David Bourget (Western Ontario)
David Chalmers (ANU, NYU)
Rafael De Clercq
Jack Alan Reynolds
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Philosophy and Phenomenological Research 49 (2):303-316 (1988)
My dissertation consists of two main parts. In the first part, I begin by assuming the plausibility of the libertarian thesis that agents sometimes could have done otherwise than they did given the very same history of the world. In light of this assumption, I undertake to develop a model of agency which does not employ the concept of agent-causation. My agency theory is developed in three main stages: I suggest that any agency theory must satisfy four desiderata: It must adequately account for the freedom and responsibility of human agents. It must provide an adequate answer to the question of what distinguishes human actions from mere happenings. It must adequately account for the epistemological fact that human agents have an immediate and nonobservational awareness of their actions. It should have the support of a respectable philosophical tradition. I argue that agent-causation provides a theory of agency which fails adequately to satisfy these four desiderata. I claim both that human actions are uncaused exercisings by agents of their powers and that human agents typically act for reasons. I maintain that the central issue dividing agency theorists and nonagency theorists is whether reasons for performing actions cause the latter. I maintain that the sense of 'because' in 'I did x because...' is not causal in nature, but teleological. ;Having developed my model of agency, in the second part of my dissertation I investigate what are some of the paradigmatic actions human agents perform. I claim that bodily actions, such as moving an arm, are psychological in nature. Essential to my argument is the concept of a body-image. A normal agent 'feels' as if she is present in her physical arm. The way a normal agent feels is revealed in the case of a phantom limb. The subject of a phantom arm feels as if her amputated physical arm is still there and she can move while feeling armishly. I maintain that the bodily action of moving an arm is the agent's movement as a psychological arm-image of her physical arm, whether the physical arm is present or not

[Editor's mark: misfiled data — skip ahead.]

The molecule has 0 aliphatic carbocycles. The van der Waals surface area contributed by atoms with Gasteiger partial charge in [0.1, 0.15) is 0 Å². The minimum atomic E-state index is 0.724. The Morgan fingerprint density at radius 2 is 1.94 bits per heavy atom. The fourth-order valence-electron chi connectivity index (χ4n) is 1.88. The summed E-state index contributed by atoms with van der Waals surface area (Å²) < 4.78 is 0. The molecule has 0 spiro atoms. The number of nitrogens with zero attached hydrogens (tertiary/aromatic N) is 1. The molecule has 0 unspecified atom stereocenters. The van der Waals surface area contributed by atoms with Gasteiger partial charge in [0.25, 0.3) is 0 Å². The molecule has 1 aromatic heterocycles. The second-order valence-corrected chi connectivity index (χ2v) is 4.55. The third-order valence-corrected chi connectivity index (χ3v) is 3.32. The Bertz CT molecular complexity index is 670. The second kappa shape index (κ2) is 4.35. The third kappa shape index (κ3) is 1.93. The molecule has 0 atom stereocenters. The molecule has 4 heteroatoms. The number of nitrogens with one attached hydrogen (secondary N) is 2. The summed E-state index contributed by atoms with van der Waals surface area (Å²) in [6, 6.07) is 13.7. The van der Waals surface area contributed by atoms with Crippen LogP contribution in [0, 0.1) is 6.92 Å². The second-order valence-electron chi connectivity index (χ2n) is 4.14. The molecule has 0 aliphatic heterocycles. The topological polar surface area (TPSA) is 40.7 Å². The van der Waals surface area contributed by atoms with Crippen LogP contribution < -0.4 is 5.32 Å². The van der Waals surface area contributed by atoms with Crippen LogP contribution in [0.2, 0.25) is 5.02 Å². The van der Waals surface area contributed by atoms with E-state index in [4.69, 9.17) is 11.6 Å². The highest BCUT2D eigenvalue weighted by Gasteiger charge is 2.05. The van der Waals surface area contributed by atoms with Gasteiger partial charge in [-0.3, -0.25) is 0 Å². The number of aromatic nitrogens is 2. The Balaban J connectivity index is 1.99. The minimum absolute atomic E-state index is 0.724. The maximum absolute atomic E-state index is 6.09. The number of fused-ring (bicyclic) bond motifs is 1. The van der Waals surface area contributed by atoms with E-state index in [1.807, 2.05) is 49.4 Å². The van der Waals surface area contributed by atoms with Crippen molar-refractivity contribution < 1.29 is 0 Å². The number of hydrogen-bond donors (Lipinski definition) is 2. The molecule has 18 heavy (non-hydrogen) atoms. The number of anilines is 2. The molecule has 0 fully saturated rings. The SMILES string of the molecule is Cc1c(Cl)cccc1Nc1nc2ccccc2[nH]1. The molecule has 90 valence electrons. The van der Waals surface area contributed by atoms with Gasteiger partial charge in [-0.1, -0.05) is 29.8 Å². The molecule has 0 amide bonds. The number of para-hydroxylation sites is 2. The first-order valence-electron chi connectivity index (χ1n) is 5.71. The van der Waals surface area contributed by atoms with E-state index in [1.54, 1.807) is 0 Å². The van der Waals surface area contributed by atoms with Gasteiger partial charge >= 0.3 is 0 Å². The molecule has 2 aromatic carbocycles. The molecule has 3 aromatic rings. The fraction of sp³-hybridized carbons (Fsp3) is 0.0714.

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John Lemos (2011). Wanting, Willing, Trying and Kane's Theory of Free Will. Dialectica 65 (1):31-48.
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